I am writing from a coffee house today. I do this often — leave my office desk and go write from elsewhere. Working from the office day after day can sometimes get sorely boring. It leaves me drained of creative energy. Coffee houses such as this offer an immediate remedy to get those juices flowing again. It is fun. It makes the work fun. Heck, it is built for such fun.
The din here is a mix of urban chatter, music covers and the clink of cutlery against crockery. It comforts me. The whiff of coffee and confectionery wafts above like a helium balloon.
They have happy hour every day from 4pm, where they serve in tall, silly glasses, colourful cocktails that have ice cubes, fruit slices and tots of liquor.
Sitting in this coffee house has drawn me to the trendy craft of sexy lighting. I notice them whenever I look up from banging at my laptop. The chap who styled the interiors here went gung-ho with the lighting.
He selected a dizzying mix of rustic and contemporary styles, industrial and vintage, geometric lines and curved meshwork in matt brass and black, and playful primary colours. Chandeliers dominate the main sitting area.
The lighting fixtures are suspended across the eatery’s entire ceiling, tipping on the fine boundary between tacky and tasteful.
I recently pulled one of the waiters aside and asked, “The lighting here is really good. Might you know who did the interiors?” He looked up at the lighting fixtures as though noticing them for the first time. I could see him thinking. He shrugged his shoulders, defeated, as if I had asked him whether a hive has more than one queen bee. He said, “Sorry, I don’t know.”
The more I run away from my office desk and sit in this eatery, the more I am drawn to its lighting fixtures. This element of basic household illumination has evolved into a pivotal aspect of interior decor and design.
Thing is, dear readers, it is 2019 — lights are not just lights. You do not just screw a bulb into an outlet and turn the switch on. That is what we did when Simeon Nyachae was the minister of finance. Now you have to put more thought into how dressed-up the lighting looks — whether it is cohesive with the bulb it houses. And whether the entire ensemble accurately translates your design language to everyone experiencing the styling of that space.
My curiosities drive me to Pinterest and to nip into some outlets that sell these modern lighting fixtures. Turns out there is not just lighting but general lighting, area lighting and task lighting. Digest that. Then there is indoor lighting and outdoor lighting. I know. What I have been seeing in the coffee house are pendants for all the above lighting.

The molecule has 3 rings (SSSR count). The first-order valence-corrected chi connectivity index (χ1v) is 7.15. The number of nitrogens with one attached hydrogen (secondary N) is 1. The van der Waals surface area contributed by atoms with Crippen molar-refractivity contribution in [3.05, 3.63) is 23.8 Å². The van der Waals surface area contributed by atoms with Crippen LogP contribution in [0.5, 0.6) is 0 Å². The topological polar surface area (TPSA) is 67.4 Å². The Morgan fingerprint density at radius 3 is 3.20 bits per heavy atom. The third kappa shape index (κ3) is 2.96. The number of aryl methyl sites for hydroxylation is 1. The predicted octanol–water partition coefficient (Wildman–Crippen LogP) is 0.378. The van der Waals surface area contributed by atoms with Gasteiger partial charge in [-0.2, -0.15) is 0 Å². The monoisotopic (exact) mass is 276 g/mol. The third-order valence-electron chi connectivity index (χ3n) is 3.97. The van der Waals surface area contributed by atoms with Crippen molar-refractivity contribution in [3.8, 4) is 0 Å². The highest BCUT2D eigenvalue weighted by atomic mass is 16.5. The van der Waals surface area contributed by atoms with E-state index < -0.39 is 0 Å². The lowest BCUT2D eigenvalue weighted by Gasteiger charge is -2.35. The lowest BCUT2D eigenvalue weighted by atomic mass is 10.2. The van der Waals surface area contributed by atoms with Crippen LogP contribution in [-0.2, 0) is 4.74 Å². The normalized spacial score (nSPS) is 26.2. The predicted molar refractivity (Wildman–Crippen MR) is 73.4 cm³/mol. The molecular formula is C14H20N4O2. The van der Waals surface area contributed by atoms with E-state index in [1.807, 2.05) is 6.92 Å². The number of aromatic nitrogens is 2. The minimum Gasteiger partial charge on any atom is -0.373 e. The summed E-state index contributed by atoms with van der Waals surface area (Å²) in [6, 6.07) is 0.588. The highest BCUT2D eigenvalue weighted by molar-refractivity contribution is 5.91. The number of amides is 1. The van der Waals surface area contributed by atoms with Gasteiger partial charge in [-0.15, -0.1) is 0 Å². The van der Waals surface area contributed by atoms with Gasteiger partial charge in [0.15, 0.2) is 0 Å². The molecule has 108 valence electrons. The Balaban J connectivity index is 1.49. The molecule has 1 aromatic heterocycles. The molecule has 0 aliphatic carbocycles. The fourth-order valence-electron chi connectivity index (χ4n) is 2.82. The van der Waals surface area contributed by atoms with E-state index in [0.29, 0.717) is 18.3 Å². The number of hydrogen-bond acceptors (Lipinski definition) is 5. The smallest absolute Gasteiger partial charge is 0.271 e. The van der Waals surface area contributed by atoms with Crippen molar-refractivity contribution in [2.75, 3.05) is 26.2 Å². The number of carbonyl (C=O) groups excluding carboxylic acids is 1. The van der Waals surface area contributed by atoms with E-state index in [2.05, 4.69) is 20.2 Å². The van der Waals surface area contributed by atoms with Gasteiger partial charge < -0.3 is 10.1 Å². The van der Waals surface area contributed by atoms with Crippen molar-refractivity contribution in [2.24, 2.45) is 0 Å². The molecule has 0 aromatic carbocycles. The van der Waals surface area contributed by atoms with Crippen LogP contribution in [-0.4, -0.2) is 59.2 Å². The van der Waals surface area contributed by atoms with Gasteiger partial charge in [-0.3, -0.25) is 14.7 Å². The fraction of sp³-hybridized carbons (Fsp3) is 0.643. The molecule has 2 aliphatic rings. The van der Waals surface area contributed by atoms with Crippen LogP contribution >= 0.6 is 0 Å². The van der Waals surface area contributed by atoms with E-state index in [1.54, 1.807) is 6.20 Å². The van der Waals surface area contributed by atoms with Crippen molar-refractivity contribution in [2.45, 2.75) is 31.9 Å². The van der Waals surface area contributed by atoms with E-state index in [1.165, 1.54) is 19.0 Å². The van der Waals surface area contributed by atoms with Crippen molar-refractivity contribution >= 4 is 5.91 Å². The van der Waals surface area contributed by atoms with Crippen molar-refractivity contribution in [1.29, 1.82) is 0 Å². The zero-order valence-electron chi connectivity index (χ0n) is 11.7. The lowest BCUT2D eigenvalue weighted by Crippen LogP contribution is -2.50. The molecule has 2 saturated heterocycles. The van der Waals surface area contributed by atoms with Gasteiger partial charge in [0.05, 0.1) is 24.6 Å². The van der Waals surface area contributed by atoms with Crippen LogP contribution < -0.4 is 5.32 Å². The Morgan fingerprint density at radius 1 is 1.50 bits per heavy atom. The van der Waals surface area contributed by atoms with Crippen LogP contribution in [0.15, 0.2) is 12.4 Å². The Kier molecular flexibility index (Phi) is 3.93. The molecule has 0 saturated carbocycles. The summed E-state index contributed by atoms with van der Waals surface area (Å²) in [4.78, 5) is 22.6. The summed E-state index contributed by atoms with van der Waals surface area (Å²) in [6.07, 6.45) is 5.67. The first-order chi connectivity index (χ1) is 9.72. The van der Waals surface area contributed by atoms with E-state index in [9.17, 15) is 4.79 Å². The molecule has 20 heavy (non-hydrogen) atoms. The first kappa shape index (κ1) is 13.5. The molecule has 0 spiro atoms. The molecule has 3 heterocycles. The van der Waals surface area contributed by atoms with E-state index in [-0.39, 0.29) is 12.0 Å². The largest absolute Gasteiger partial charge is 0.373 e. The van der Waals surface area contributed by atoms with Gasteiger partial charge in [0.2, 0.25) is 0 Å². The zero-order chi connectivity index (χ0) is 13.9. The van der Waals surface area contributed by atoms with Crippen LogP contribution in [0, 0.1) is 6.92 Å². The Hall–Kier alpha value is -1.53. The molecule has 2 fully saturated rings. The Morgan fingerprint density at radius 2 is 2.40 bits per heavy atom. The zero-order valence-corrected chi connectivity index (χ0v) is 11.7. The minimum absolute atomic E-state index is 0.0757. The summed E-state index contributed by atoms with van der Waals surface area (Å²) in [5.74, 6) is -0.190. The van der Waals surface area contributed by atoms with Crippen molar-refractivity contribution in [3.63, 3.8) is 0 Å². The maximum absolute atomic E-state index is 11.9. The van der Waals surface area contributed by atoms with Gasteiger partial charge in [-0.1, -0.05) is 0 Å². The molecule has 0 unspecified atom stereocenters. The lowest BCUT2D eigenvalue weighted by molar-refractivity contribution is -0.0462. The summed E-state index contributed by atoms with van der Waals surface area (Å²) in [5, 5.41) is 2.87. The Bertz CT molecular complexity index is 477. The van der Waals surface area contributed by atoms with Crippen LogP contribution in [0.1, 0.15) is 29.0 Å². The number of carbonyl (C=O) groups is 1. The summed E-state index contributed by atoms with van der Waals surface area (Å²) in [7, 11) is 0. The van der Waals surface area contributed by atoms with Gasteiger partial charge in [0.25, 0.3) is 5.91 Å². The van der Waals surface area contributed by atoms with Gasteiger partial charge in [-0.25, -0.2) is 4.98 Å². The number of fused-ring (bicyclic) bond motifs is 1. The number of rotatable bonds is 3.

Hang on. Then there is a whole other subcategory of the types of pendant lights. I will not get into the nitty-gritty of these types — I can already feel a migraine coming as I attempt to wrap my head around all this lighting mumbo jumbo. I think you can feel a migraine, too.
That is not all. They suggest you set aside your energy-saving bulbs when using your pendant lights. They suggest — quite strongly — that you use the Edison bulb. The Edison is a beautiful bulb whose exposed filament burns in a static orange. The colour of progressive decor trends. The Edison bulb is too pretty to worry about how much energy it can save.
I WhatsApp a local craftsman who handmakes bespoke furniture and accessories for the home. I first send some images of the pendants then ask, “Wambui, can you make these for me?” She says, “Yes, we can. They’re fabricated from steel wire.” She sends me images of some of the lamps she has made before for her clients. They are an appealing intertwine of art and craft. When I ask, she says, “Starting price is Sh6,000.”
Later in the week, I walk around the streets of Instagram, the Nairobi CBD and Westlands nipping into these lighting showrooms. It fascinates me, what I call The Subaru Analogy: Only when you begin to pay attention to a Subaru do you see them at every corner and notice how popular they really are. And because everyone has a Subaru, now you want a Subaru.
Anyway, the showrooms I nip into are cluttered with varieties of lighting. It is an unexpected smorgasbord. Browsing gives me a migraine, the price tags intensify the migraine. The pendants I want for my home are pricier than what Wambui quoted. Chandeliers cost four times as much.
You also have to consider the cost of hiring an electrician to install the lighting in your home. So now the bigger question is, do I really want a Subaru or do I want one because everyone has one? Go figure.